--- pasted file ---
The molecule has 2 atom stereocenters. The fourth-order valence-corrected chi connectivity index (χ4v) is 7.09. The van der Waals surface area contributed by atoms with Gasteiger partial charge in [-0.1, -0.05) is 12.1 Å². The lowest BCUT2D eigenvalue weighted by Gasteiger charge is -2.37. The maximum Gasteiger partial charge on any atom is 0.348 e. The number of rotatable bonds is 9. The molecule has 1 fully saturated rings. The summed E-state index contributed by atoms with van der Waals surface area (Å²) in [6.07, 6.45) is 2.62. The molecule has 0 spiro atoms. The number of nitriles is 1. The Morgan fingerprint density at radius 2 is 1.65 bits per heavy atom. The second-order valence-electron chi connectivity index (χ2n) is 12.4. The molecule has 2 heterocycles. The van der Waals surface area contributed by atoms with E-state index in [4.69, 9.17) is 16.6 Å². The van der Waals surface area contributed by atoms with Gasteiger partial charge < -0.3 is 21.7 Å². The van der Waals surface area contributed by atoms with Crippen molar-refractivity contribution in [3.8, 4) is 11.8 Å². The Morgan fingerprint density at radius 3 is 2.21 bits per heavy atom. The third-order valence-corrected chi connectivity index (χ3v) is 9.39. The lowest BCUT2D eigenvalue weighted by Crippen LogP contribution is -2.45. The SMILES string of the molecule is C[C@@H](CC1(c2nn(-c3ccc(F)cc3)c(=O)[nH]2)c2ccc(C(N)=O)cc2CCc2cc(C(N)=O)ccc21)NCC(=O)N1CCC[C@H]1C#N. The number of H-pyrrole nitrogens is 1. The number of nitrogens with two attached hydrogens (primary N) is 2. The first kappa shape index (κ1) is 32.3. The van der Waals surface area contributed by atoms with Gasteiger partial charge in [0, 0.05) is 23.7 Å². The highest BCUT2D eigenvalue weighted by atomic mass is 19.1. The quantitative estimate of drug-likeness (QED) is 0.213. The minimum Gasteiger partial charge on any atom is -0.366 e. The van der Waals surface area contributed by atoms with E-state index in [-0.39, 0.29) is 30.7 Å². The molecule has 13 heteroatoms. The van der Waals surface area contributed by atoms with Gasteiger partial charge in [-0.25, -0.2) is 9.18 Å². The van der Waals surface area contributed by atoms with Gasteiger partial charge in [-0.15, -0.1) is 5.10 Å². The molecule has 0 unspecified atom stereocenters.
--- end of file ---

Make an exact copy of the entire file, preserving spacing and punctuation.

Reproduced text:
The molecule has 2 atom stereocenters. The fourth-order valence-corrected chi connectivity index (χ4v) is 7.09. The van der Waals surface area contributed by atoms with Gasteiger partial charge in [-0.1, -0.05) is 12.1 Å². The lowest BCUT2D eigenvalue weighted by Gasteiger charge is -2.37. The maximum Gasteiger partial charge on any atom is 0.348 e. The number of rotatable bonds is 9. The molecule has 1 fully saturated rings. The summed E-state index contributed by atoms with van der Waals surface area (Å²) in [6.07, 6.45) is 2.62. The molecule has 0 spiro atoms. The number of nitriles is 1. The Morgan fingerprint density at radius 2 is 1.65 bits per heavy atom. The second-order valence-electron chi connectivity index (χ2n) is 12.4. The molecule has 2 heterocycles. The van der Waals surface area contributed by atoms with E-state index in [4.69, 9.17) is 16.6 Å². The van der Waals surface area contributed by atoms with Gasteiger partial charge < -0.3 is 21.7 Å². The van der Waals surface area contributed by atoms with Crippen molar-refractivity contribution in [3.8, 4) is 11.8 Å². The Morgan fingerprint density at radius 3 is 2.21 bits per heavy atom. The third-order valence-corrected chi connectivity index (χ3v) is 9.39. The lowest BCUT2D eigenvalue weighted by Crippen LogP contribution is -2.45. The SMILES string of the molecule is C[C@@H](CC1(c2nn(-c3ccc(F)cc3)c(=O)[nH]2)c2ccc(C(N)=O)cc2CCc2cc(C(N)=O)ccc21)NCC(=O)N1CCC[C@H]1C#N. The number of H-pyrrole nitrogens is 1. The number of nitrogens with two attached hydrogens (primary N) is 2. The first kappa shape index (κ1) is 32.3. The van der Waals surface area contributed by atoms with Gasteiger partial charge in [0, 0.05) is 23.7 Å². The highest BCUT2D eigenvalue weighted by atomic mass is 19.1. The quantitative estimate of drug-likeness (QED) is 0.213. The minimum Gasteiger partial charge on any atom is -0.366 e. The van der Waals surface area contributed by atoms with E-state index in [-0.39, 0.29) is 30.7 Å². The molecule has 13 heteroatoms. The van der Waals surface area contributed by atoms with Gasteiger partial charge in [-0.25, -0.2) is 9.18 Å². The van der Waals surface area contributed by atoms with Gasteiger partial charge in [-0.15, -0.1) is 5.10 Å². The molecule has 0 unspecified atom stereocenters.